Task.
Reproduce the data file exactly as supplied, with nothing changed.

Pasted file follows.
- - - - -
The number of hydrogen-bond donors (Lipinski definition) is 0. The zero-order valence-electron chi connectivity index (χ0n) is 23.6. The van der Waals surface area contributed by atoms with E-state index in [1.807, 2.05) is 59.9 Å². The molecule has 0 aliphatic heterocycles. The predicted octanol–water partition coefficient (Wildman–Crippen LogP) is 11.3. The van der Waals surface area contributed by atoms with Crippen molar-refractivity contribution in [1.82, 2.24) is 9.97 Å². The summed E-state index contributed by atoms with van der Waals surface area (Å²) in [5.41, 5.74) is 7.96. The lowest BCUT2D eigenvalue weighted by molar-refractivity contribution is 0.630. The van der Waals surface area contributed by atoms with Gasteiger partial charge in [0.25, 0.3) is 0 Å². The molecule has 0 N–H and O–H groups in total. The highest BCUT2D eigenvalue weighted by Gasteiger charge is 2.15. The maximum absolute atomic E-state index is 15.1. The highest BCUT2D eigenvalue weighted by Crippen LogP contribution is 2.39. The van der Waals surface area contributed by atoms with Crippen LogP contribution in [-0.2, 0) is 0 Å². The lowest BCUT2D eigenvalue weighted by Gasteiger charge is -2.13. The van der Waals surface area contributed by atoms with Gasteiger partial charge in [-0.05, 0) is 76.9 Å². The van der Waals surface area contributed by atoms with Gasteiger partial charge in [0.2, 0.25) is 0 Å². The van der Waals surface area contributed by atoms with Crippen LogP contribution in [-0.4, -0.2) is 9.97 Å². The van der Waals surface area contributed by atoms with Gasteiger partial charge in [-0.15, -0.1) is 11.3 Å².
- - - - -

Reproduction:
The number of hydrogen-bond donors (Lipinski definition) is 0. The zero-order valence-electron chi connectivity index (χ0n) is 23.6. The van der Waals surface area contributed by atoms with E-state index in [1.807, 2.05) is 59.9 Å². The molecule has 0 aliphatic heterocycles. The predicted octanol–water partition coefficient (Wildman–Crippen LogP) is 11.3. The van der Waals surface area contributed by atoms with Crippen molar-refractivity contribution in [1.82, 2.24) is 9.97 Å². The summed E-state index contributed by atoms with van der Waals surface area (Å²) in [5.41, 5.74) is 7.96. The lowest BCUT2D eigenvalue weighted by molar-refractivity contribution is 0.630. The van der Waals surface area contributed by atoms with Gasteiger partial charge in [0.25, 0.3) is 0 Å². The molecule has 0 N–H and O–H groups in total. The highest BCUT2D eigenvalue weighted by Gasteiger charge is 2.15. The maximum absolute atomic E-state index is 15.1. The highest BCUT2D eigenvalue weighted by Crippen LogP contribution is 2.39. The van der Waals surface area contributed by atoms with Crippen LogP contribution in [-0.2, 0) is 0 Å². The lowest BCUT2D eigenvalue weighted by Gasteiger charge is -2.13. The van der Waals surface area contributed by atoms with Gasteiger partial charge in [-0.05, 0) is 76.9 Å². The van der Waals surface area contributed by atoms with Gasteiger partial charge in [0.2, 0.25) is 0 Å². The van der Waals surface area contributed by atoms with Crippen LogP contribution in [-0.4, -0.2) is 9.97 Å². The van der Waals surface area contributed by atoms with Gasteiger partial charge in [-0.15, -0.1) is 11.3 Å².